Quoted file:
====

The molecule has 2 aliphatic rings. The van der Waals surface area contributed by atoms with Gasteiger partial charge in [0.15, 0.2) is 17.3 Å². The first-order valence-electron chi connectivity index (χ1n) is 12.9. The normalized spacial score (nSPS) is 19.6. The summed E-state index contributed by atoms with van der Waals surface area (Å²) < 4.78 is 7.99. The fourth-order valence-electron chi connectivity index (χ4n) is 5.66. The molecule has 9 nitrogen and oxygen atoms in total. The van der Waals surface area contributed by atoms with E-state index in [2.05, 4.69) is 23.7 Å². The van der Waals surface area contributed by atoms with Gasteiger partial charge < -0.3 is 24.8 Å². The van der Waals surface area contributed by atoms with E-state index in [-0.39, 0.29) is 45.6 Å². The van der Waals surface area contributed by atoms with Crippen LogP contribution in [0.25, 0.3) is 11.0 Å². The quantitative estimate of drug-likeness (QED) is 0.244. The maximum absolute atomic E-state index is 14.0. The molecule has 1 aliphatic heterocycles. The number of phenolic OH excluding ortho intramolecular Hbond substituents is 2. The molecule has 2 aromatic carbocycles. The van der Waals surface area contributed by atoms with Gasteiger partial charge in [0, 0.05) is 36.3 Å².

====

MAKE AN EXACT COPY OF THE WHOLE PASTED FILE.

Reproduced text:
The molecule has 2 aliphatic rings. The van der Waals surface area contributed by atoms with Gasteiger partial charge in [0.15, 0.2) is 17.3 Å². The first-order valence-electron chi connectivity index (χ1n) is 12.9. The normalized spacial score (nSPS) is 19.6. The summed E-state index contributed by atoms with van der Waals surface area (Å²) < 4.78 is 7.99. The fourth-order valence-electron chi connectivity index (χ4n) is 5.66. The molecule has 9 nitrogen and oxygen atoms in total. The van der Waals surface area contributed by atoms with E-state index in [2.05, 4.69) is 23.7 Å². The van der Waals surface area contributed by atoms with Gasteiger partial charge < -0.3 is 24.8 Å². The van der Waals surface area contributed by atoms with E-state index in [-0.39, 0.29) is 45.6 Å². The van der Waals surface area contributed by atoms with Crippen LogP contribution in [0.25, 0.3) is 11.0 Å². The quantitative estimate of drug-likeness (QED) is 0.244. The maximum absolute atomic E-state index is 14.0. The molecule has 1 aliphatic heterocycles. The number of phenolic OH excluding ortho intramolecular Hbond substituents is 2. The molecule has 2 aromatic carbocycles. The van der Waals surface area contributed by atoms with Gasteiger partial charge in [0, 0.05) is 36.3 Å².